Light For Labour: A Relaxing Change In Working Conditions

Posted on September 17, 2012 in Society

By Zinia Bhattacharya:

Global protection of domestic labour is not going to be a fantastic concept anymore. For, The International Labour Organization’s Convention-189, to be implemented the year next, will seek to guarantee workable conditions for the entire domestic force that is employed globally. The most welcoming provision is that it implements a weekly rest of 24 consecutive hours. This shall serve as a huge boon for the labourers in developing countries, where working hours are cruelly stiff and compact. Women and children, to be mentioned in particular, would be the largest benefactors in the light of this. Other than that, explicit working terms and conditions, exercising of workers’ rights, banishing payments in kind, and collective bargaining, more or less makes up this Convention.

However, that which should astound most is that no mention has been made regarding minimum wages. This puts the right to survival of the workers at stake. Considering the fact, that poverty is already the devil ruling the scene, this comes as a rather frivolous action on the part of the authorities at ILO. How things shall develop in India is also a matter of concern, nonetheless. Stringent implications can surely reap huge benefits, particularly to abolish child labour. A child is pushed to drop out of basic education since the working conditions do not accommodate optimal hours of academics. If working hours are improved, a child can at most fend for both aspects. Women too would be spared of harmful working conditions and that which is derogatory to their health.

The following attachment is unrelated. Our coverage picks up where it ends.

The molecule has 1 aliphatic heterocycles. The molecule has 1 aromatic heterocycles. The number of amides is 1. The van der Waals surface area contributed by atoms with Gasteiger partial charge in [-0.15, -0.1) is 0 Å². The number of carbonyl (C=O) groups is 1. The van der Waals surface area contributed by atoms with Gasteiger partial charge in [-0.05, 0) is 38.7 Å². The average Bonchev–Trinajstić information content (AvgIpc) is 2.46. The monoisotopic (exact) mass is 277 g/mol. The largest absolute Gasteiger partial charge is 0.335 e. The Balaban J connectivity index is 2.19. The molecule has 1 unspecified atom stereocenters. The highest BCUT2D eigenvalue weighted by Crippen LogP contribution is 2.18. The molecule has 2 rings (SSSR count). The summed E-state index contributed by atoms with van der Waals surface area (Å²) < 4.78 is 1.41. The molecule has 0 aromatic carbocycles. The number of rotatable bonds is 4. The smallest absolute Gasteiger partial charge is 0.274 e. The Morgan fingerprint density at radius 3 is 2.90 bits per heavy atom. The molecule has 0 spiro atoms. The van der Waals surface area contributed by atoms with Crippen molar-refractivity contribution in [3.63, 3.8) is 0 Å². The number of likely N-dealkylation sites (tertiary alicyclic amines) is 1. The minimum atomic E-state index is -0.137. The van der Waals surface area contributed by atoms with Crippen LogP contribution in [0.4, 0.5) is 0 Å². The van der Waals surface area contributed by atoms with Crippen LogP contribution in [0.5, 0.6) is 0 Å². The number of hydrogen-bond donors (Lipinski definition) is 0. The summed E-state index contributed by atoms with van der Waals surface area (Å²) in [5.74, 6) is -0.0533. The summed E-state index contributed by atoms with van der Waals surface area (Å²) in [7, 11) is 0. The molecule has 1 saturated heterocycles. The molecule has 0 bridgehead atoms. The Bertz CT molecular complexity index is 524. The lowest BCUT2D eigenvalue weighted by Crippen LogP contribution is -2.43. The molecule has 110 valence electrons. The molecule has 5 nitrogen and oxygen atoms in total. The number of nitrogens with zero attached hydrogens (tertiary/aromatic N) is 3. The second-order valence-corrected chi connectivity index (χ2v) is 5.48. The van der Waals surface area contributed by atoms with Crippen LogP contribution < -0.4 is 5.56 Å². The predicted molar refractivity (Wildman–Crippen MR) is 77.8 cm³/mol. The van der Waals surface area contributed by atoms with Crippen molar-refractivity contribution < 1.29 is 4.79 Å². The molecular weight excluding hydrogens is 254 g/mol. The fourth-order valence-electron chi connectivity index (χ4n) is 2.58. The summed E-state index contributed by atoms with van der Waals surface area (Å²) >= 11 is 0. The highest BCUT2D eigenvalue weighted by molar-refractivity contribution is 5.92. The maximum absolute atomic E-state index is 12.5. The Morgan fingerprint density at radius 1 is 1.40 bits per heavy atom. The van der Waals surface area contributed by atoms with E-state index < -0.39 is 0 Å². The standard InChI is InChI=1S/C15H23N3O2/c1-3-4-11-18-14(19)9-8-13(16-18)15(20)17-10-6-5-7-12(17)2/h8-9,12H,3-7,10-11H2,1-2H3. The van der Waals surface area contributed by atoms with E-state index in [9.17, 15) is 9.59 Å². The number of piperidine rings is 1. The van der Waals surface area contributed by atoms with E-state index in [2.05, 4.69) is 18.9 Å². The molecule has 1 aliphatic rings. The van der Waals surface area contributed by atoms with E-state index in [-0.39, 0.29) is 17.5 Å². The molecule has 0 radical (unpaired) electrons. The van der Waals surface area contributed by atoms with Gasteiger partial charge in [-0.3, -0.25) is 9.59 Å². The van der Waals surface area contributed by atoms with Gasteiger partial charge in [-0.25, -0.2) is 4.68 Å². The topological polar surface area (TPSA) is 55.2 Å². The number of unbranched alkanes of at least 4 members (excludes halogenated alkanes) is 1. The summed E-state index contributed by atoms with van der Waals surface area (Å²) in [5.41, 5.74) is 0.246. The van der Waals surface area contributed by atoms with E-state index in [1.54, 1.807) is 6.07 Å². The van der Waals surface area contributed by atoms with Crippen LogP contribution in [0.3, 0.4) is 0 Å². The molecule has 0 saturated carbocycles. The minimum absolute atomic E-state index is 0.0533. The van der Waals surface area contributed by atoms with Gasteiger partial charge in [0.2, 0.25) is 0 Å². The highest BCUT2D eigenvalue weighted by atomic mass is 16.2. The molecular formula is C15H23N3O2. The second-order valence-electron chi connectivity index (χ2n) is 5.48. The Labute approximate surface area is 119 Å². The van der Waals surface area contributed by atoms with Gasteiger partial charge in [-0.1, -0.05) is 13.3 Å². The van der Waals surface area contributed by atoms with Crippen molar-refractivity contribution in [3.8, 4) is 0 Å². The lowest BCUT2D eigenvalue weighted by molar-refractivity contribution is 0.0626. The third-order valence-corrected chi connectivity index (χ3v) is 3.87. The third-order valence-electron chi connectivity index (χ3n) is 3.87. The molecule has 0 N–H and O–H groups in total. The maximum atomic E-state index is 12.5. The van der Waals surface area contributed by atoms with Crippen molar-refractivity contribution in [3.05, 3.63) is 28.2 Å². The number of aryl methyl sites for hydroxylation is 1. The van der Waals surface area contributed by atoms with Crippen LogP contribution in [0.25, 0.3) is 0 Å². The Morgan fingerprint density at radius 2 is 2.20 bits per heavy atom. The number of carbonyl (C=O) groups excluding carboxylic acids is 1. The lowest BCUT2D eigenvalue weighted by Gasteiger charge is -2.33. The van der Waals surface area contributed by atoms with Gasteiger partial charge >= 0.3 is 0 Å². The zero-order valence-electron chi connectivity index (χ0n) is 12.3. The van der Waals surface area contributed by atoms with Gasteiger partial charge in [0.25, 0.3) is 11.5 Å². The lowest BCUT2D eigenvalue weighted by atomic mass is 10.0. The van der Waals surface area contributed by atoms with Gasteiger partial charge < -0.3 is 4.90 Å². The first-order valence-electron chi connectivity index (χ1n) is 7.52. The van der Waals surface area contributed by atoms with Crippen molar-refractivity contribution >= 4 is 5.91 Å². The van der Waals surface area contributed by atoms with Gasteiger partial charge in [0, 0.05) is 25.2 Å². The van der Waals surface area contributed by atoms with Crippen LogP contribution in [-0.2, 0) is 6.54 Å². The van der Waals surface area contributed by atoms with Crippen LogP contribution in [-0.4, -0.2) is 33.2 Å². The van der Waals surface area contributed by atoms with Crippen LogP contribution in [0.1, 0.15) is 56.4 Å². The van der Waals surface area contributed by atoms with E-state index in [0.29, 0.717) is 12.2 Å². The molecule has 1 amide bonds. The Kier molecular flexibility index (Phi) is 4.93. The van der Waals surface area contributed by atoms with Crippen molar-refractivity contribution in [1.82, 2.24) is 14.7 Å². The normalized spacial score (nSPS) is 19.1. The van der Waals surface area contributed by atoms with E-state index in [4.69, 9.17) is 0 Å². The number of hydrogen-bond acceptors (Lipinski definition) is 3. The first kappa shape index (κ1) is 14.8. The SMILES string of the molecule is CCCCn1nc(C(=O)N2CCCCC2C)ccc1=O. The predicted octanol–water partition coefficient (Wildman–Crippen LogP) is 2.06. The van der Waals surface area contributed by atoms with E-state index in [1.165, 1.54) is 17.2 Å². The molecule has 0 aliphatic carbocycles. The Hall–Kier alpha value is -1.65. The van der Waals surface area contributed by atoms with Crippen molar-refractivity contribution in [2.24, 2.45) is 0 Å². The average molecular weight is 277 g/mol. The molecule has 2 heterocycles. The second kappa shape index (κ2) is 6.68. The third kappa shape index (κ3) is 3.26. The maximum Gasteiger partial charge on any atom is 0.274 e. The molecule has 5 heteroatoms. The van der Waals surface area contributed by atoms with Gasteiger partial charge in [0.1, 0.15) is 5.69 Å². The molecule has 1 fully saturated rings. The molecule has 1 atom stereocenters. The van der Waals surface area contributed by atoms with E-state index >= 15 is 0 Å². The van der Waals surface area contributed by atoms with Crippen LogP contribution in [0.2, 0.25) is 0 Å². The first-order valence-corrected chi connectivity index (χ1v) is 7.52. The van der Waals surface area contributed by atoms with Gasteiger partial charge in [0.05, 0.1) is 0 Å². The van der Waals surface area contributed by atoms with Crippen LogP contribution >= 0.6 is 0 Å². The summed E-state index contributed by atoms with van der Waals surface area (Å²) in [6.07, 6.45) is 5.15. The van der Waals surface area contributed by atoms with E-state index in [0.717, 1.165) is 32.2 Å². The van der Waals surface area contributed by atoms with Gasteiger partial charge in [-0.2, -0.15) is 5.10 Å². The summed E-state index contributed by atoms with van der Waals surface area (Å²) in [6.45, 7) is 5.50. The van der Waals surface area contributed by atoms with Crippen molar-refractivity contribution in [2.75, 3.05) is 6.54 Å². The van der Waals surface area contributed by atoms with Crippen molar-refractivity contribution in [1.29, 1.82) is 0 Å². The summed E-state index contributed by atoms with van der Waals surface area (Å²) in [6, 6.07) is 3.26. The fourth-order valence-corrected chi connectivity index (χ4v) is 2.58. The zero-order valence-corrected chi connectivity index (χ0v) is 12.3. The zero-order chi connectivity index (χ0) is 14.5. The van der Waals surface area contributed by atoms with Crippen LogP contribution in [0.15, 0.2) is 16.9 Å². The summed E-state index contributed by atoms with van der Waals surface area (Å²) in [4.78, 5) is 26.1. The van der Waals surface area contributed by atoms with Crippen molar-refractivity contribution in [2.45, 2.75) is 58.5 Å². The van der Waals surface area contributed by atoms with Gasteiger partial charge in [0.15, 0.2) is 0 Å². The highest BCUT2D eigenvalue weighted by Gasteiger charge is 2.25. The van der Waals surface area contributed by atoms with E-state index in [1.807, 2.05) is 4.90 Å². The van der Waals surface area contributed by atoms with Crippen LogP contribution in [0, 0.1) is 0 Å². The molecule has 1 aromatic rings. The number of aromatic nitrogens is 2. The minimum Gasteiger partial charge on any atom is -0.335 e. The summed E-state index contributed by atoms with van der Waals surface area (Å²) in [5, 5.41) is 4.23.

Disappointingly, Manmohan Singh’s government has not yet ratified this convention. Also, how far-reaching the provisions would be is undoubtedly a hazy picture. A lax judiciary and high-on-adrenaline politicians just when the elections are sounding the bells are the exact negative elements that should be taken care of. Until then, let’s play our parts too.

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